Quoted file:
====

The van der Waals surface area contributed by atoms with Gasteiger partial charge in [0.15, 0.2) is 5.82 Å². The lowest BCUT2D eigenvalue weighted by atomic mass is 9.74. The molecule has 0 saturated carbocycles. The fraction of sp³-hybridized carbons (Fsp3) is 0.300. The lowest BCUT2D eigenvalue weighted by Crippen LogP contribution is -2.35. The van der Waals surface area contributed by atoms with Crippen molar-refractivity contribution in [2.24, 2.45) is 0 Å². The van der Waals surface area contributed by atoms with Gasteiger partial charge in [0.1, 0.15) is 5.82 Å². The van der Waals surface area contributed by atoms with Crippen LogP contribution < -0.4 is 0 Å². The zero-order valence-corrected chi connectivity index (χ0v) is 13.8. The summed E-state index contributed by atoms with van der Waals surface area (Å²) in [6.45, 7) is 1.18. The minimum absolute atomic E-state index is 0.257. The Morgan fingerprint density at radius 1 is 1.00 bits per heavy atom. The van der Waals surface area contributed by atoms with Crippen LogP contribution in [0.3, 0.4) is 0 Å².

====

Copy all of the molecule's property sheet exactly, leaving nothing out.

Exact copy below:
The van der Waals surface area contributed by atoms with Gasteiger partial charge in [0.15, 0.2) is 5.82 Å². The lowest BCUT2D eigenvalue weighted by atomic mass is 9.74. The molecule has 0 saturated carbocycles. The fraction of sp³-hybridized carbons (Fsp3) is 0.300. The lowest BCUT2D eigenvalue weighted by Crippen LogP contribution is -2.35. The van der Waals surface area contributed by atoms with Crippen molar-refractivity contribution in [2.24, 2.45) is 0 Å². The van der Waals surface area contributed by atoms with Gasteiger partial charge in [0.1, 0.15) is 5.82 Å². The van der Waals surface area contributed by atoms with Crippen LogP contribution < -0.4 is 0 Å². The zero-order valence-corrected chi connectivity index (χ0v) is 13.8. The summed E-state index contributed by atoms with van der Waals surface area (Å²) in [6.45, 7) is 1.18. The minimum absolute atomic E-state index is 0.257. The Morgan fingerprint density at radius 1 is 1.00 bits per heavy atom. The van der Waals surface area contributed by atoms with Crippen LogP contribution in [0.3, 0.4) is 0 Å².